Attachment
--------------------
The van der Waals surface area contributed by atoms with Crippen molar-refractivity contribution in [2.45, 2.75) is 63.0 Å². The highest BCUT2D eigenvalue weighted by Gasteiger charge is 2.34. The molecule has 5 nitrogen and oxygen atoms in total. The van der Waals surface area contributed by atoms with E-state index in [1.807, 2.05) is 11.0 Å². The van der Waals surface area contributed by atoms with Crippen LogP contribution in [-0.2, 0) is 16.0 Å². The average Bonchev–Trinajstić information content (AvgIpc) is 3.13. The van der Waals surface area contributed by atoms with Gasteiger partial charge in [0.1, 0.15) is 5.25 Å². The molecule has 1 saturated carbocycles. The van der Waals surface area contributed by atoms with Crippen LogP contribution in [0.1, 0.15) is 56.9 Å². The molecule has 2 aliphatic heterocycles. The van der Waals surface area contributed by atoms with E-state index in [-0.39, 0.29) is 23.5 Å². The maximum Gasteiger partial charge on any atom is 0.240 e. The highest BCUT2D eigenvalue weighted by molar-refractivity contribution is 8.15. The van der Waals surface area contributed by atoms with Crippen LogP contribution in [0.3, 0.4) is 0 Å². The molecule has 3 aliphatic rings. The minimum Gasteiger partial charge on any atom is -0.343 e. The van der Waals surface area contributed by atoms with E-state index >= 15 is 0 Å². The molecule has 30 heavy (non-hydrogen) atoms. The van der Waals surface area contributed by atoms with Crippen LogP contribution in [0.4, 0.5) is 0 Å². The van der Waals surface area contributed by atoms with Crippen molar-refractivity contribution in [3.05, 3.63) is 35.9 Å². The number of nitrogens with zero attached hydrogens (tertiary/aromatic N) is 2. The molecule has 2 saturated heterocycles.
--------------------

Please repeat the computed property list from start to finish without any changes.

The van der Waals surface area contributed by atoms with Crippen molar-refractivity contribution in [2.45, 2.75) is 63.0 Å². The highest BCUT2D eigenvalue weighted by Gasteiger charge is 2.34. The molecule has 5 nitrogen and oxygen atoms in total. The van der Waals surface area contributed by atoms with E-state index in [1.807, 2.05) is 11.0 Å². The van der Waals surface area contributed by atoms with Crippen LogP contribution in [-0.2, 0) is 16.0 Å². The average Bonchev–Trinajstić information content (AvgIpc) is 3.13. The van der Waals surface area contributed by atoms with Gasteiger partial charge in [0.1, 0.15) is 5.25 Å². The molecule has 1 saturated carbocycles. The van der Waals surface area contributed by atoms with Crippen LogP contribution in [0.1, 0.15) is 56.9 Å². The molecule has 2 aliphatic heterocycles. The van der Waals surface area contributed by atoms with E-state index in [-0.39, 0.29) is 23.5 Å². The maximum Gasteiger partial charge on any atom is 0.240 e. The highest BCUT2D eigenvalue weighted by molar-refractivity contribution is 8.15. The van der Waals surface area contributed by atoms with Crippen LogP contribution in [0.3, 0.4) is 0 Å². The molecule has 3 aliphatic rings. The minimum Gasteiger partial charge on any atom is -0.343 e. The van der Waals surface area contributed by atoms with E-state index >= 15 is 0 Å². The molecule has 30 heavy (non-hydrogen) atoms. The van der Waals surface area contributed by atoms with Crippen LogP contribution in [0.4, 0.5) is 0 Å². The van der Waals surface area contributed by atoms with Crippen molar-refractivity contribution in [3.05, 3.63) is 35.9 Å². The number of nitrogens with zero attached hydrogens (tertiary/aromatic N) is 2. The molecule has 2 saturated heterocycles.